How to deal with mistakes?

failures mistakes Dec 04, 2016

Not too long ago I almost ruined a relationship with a business partner I had been working with for years. Why? I had made a mistake and had forgotten to pass on an invoice to be paid. Well, that can happen. But I did not act immediately. Because I had loads to do, I was just moving house, I had used this business partner for services for a club I was engaged with. A club I left with my move. Lots of might also call it excuses.

When I finally realized this was still pending, months had gone by. Did you ever experience such a situation? Ignoring a mistake for so long that admitting it creates such a cringing feeling of shame that you rather try to mask and forget it? This book, which never finds its way back to its owner? Or this call we promised to make to support a friend and it never happened?

I had ignored my mistake and now felt so ashamed that I blushed at only thinking about what I had done. So I postponed again. And meanwhile there was an awful uncomfortable silence between us. Guess no surprise.

Finally my moral compass which had been flashing up time and time again was taking over and I decided to act. I mastered all my courage, and with a hammering heart got back in touch with the club, made sure that the invoice got paid (pheww) and wrote a long letter to my business partner in which I sincerely apologized and asked for forgiveness.

We all make mistakes

You're not alone. Nor am I. We all make mistakes. This is human. My story though is probably the best example of how NOT to handle them. There is a much better way (as you can imagine) which - admittedly - takes guts, integrity and some level of humility.

Why mistakes happen and what to do about it

Maybe you are really great in your job (or your relationship). But even then you might come across things you don't know, where you are lacking the skills. And you don't dare asking - after all everybody assumes that you are just this one person who has an answer to everything. So you might miss this information which is relevant to make the right decision.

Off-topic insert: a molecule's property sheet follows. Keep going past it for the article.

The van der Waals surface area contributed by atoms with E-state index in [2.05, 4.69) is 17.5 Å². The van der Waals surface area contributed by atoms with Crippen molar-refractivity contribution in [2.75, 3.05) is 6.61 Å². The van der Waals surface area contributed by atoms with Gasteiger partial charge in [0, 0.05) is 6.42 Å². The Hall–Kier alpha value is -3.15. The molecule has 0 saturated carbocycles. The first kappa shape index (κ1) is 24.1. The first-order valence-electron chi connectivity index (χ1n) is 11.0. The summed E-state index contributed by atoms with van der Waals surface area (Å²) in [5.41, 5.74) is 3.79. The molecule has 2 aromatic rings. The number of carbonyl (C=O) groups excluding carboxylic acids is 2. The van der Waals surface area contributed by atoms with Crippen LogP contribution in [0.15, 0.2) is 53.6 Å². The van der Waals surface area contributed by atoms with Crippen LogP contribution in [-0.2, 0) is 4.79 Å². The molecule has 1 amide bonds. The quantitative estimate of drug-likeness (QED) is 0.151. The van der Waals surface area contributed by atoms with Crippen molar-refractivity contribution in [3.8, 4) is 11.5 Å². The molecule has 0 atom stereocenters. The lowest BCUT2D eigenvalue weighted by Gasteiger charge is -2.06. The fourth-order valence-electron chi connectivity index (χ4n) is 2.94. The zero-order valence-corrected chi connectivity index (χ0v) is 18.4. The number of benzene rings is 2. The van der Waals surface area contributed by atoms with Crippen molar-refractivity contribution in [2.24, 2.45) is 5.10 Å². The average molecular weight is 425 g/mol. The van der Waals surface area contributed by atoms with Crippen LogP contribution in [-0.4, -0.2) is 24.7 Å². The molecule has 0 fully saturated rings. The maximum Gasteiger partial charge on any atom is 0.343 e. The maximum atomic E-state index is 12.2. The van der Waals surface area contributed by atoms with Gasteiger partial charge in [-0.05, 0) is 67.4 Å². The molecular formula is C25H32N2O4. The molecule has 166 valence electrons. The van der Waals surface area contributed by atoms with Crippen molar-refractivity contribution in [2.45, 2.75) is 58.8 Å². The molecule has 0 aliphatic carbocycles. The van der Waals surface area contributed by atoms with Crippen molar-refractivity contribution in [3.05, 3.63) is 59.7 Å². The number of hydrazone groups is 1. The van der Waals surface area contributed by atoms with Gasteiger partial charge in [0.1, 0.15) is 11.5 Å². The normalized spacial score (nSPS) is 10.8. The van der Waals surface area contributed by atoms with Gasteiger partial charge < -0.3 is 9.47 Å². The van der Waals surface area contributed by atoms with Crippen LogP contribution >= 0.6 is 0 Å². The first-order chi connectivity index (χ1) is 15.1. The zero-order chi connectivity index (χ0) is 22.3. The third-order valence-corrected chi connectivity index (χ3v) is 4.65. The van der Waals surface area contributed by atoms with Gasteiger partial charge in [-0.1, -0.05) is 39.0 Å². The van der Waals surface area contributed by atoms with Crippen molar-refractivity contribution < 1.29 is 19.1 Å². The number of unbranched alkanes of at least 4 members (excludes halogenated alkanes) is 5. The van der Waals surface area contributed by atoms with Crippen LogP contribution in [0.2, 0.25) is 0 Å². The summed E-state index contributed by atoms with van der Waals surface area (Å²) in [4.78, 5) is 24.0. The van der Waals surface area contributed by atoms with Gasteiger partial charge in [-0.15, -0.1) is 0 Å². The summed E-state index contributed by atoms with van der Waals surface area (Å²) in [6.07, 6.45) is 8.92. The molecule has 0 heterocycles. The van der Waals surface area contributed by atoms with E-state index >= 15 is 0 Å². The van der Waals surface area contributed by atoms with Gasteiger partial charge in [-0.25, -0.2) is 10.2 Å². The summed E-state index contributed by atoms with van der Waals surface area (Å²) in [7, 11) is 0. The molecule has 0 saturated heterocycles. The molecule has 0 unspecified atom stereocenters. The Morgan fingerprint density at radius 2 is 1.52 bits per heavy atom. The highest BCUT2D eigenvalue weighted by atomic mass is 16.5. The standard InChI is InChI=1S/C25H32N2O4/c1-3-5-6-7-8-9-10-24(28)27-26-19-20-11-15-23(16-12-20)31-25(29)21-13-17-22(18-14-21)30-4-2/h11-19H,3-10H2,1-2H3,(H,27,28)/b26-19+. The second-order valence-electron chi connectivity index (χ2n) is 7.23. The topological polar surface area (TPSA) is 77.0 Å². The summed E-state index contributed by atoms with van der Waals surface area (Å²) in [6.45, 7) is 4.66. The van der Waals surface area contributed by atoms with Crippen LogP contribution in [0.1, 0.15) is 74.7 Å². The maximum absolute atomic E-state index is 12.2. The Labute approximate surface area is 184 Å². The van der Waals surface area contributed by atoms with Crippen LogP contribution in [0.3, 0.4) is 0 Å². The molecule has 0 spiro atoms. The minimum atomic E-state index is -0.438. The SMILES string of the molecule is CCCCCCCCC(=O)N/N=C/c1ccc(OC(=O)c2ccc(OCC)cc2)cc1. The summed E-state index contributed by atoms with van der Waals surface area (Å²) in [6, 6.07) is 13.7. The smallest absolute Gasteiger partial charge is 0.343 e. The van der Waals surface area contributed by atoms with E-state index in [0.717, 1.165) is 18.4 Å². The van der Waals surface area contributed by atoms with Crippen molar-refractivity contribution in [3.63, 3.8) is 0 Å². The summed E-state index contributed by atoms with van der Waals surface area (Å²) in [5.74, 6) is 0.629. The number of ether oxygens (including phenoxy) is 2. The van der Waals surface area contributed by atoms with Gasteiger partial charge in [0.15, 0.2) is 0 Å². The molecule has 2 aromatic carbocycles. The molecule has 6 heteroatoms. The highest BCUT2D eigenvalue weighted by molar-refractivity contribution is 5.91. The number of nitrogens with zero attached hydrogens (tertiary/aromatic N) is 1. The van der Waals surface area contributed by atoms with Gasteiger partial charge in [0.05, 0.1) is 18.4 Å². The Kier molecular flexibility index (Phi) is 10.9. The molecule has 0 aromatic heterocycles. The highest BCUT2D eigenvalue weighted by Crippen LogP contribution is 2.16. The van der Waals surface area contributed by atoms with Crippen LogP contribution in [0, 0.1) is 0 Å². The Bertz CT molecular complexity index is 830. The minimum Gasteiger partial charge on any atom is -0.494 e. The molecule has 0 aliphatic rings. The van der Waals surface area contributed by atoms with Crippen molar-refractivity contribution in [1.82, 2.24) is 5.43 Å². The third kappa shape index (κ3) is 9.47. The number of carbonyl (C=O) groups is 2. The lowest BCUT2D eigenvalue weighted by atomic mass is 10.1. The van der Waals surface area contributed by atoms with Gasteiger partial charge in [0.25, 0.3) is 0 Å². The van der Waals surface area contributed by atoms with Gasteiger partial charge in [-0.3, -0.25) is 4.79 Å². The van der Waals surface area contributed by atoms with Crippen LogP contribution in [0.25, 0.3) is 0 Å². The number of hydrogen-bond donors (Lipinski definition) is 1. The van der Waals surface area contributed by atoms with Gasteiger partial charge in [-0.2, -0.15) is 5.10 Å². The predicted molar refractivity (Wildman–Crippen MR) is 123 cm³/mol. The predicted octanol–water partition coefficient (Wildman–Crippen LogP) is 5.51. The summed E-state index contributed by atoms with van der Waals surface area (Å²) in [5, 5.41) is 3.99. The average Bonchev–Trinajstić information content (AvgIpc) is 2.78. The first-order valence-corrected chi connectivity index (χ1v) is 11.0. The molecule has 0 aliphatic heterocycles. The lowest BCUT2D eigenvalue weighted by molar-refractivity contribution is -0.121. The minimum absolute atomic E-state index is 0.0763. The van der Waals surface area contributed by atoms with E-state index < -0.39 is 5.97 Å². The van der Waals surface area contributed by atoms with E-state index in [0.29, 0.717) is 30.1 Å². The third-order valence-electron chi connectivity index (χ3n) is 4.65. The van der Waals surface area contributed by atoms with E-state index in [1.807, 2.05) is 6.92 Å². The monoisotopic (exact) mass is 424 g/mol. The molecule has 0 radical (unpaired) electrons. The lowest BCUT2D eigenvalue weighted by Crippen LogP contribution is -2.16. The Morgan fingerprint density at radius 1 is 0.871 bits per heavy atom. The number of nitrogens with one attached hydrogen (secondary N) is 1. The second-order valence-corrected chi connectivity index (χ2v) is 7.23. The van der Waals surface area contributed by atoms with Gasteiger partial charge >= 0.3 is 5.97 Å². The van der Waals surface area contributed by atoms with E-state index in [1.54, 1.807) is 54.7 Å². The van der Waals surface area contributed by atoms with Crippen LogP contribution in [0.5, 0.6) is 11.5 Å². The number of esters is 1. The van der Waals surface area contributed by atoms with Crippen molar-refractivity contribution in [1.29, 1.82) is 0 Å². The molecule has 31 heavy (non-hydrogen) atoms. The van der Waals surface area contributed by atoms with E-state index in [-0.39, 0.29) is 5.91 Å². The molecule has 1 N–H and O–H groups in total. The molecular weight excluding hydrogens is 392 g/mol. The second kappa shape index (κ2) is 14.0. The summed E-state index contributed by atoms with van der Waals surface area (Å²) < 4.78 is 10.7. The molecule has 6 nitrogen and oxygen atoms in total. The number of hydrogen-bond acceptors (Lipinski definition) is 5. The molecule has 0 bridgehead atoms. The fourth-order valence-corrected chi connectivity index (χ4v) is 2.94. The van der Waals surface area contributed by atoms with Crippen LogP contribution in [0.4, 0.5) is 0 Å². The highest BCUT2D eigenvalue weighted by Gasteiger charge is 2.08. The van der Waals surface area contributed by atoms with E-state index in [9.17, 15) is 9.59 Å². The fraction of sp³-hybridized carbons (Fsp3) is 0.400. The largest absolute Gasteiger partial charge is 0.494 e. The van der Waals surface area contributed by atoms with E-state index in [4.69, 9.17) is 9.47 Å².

Or you just overlook something because you are completely overworked and this thing plainly escaped your attention.

Or maybe you were just not thorough enough. Or your ego or pride came in your way.

Good thing is that there is a way of dealing with that situation.

1. Own it - forget finger pointing

Whatever the reason - own your mistake. Immediately. Not weeks or months later. I know that this is a major act of courage, but so crucial. Only if you accept responsibility for your mistake you have a chance to go through the next steps to make things right.

Fear of the consequences: More often than not fear is holding us back. Fear of the consequences – even if we don’t know them. However, even if you do you might be afraid. I can assure you though: the only way is moving forward, accepting that it is you who’s responsible. Not another person, because they distracted you. Or the circumstances. Or the weather…or whatever you find to blame it on.

And let’s face it – more often than not the consequences are far less awful than we might fear. Almost always our worst thoughts don’t become reality.

So come forward and admit the mistake. Whatever it was. If you said no to something you should have said yes to. If you mixed up numbers in a report which made a lot of people sweat. If you quoted a wrong price to the customer. Or if you’ve forgotten your partner’s birthday and booked a business trip on that day.

Interestingly enough most people are rather understanding when you come forward and have tendency to forgive you. If you walk through the other steps too. So far my experience - what is yours?

2. Apologize

Sincere apologies go a long way. Just do it and don’t make it about yourself, but simply say sorry for what you did. Period.

3. Make it right

More often than not there is a chance to rectify the mistake. So simply go ahead and do it. If you can’t do it on your own (in case you miss some information) get some help.

You’ll be surprised how good it feels if you put things right. This nagging feeling of guilt or not being good enough disappears and the relieve is so much worth it.

4. Learn from it

Making a mistake can happen. Making the same mistake twice is a choice.

Look back at why it happened and think about how you can avoid it next time. Maybe it means mastering the courage to ask next time you don’t have all the information or skills to do the job at hand. Or you simply put this birthday in your calendar as a reoccurring event – so you see immediately if you are double booking.

Whatever it is you have the chance to learn, try and do it. And give yourself the chance to improve continuously and become your better self. Step by step.

In case you were wondering: My business contact forgave me. Even after all those months. You wouldn't believe how grateful I wast. And relieved. And I know that I will not ever do anything like that again.







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